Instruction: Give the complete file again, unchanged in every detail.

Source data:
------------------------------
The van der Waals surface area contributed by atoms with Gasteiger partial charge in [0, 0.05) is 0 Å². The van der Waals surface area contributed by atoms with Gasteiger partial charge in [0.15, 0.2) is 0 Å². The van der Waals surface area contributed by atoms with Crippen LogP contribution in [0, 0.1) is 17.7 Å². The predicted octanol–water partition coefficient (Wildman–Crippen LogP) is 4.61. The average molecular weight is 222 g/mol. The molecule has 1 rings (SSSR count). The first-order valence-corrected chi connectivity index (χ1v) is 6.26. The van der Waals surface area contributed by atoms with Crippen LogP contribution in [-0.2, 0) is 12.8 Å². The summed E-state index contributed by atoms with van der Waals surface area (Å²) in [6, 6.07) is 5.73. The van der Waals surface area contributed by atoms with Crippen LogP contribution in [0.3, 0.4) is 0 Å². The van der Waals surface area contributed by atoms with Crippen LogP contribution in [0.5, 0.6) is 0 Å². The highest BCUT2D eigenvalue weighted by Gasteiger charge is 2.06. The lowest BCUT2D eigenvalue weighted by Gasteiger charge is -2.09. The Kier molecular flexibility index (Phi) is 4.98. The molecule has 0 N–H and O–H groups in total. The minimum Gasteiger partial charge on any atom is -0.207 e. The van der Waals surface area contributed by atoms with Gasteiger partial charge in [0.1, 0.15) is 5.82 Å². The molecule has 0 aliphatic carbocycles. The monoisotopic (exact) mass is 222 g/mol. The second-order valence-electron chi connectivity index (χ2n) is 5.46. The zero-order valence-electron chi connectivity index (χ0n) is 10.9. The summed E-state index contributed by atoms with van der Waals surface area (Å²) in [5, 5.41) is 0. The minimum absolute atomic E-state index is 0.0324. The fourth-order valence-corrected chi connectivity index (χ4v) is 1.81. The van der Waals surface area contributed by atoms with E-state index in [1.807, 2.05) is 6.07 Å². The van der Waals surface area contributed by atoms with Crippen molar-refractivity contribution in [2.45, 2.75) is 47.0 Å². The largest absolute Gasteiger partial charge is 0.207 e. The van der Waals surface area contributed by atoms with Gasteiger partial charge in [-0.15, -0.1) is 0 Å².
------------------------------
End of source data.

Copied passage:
The van der Waals surface area contributed by atoms with Gasteiger partial charge in [0, 0.05) is 0 Å². The van der Waals surface area contributed by atoms with Gasteiger partial charge in [0.15, 0.2) is 0 Å². The van der Waals surface area contributed by atoms with Crippen LogP contribution in [0, 0.1) is 17.7 Å². The predicted octanol–water partition coefficient (Wildman–Crippen LogP) is 4.61. The average molecular weight is 222 g/mol. The molecule has 1 rings (SSSR count). The first-order valence-corrected chi connectivity index (χ1v) is 6.26. The van der Waals surface area contributed by atoms with Crippen LogP contribution in [-0.2, 0) is 12.8 Å². The summed E-state index contributed by atoms with van der Waals surface area (Å²) in [6, 6.07) is 5.73. The van der Waals surface area contributed by atoms with Crippen LogP contribution in [0.3, 0.4) is 0 Å². The van der Waals surface area contributed by atoms with Crippen LogP contribution in [0.5, 0.6) is 0 Å². The highest BCUT2D eigenvalue weighted by Gasteiger charge is 2.06. The lowest BCUT2D eigenvalue weighted by Gasteiger charge is -2.09. The Kier molecular flexibility index (Phi) is 4.98. The molecule has 0 N–H and O–H groups in total. The minimum Gasteiger partial charge on any atom is -0.207 e. The van der Waals surface area contributed by atoms with Gasteiger partial charge in [0.1, 0.15) is 5.82 Å². The molecule has 0 aliphatic carbocycles. The monoisotopic (exact) mass is 222 g/mol. The second-order valence-electron chi connectivity index (χ2n) is 5.46. The zero-order valence-electron chi connectivity index (χ0n) is 10.9. The summed E-state index contributed by atoms with van der Waals surface area (Å²) in [5, 5.41) is 0. The minimum absolute atomic E-state index is 0.0324. The fourth-order valence-corrected chi connectivity index (χ4v) is 1.81. The van der Waals surface area contributed by atoms with E-state index in [1.807, 2.05) is 6.07 Å². The van der Waals surface area contributed by atoms with Crippen molar-refractivity contribution in [2.45, 2.75) is 47.0 Å². The largest absolute Gasteiger partial charge is 0.207 e. The van der Waals surface area contributed by atoms with Gasteiger partial charge in [-0.15, -0.1) is 0 Å².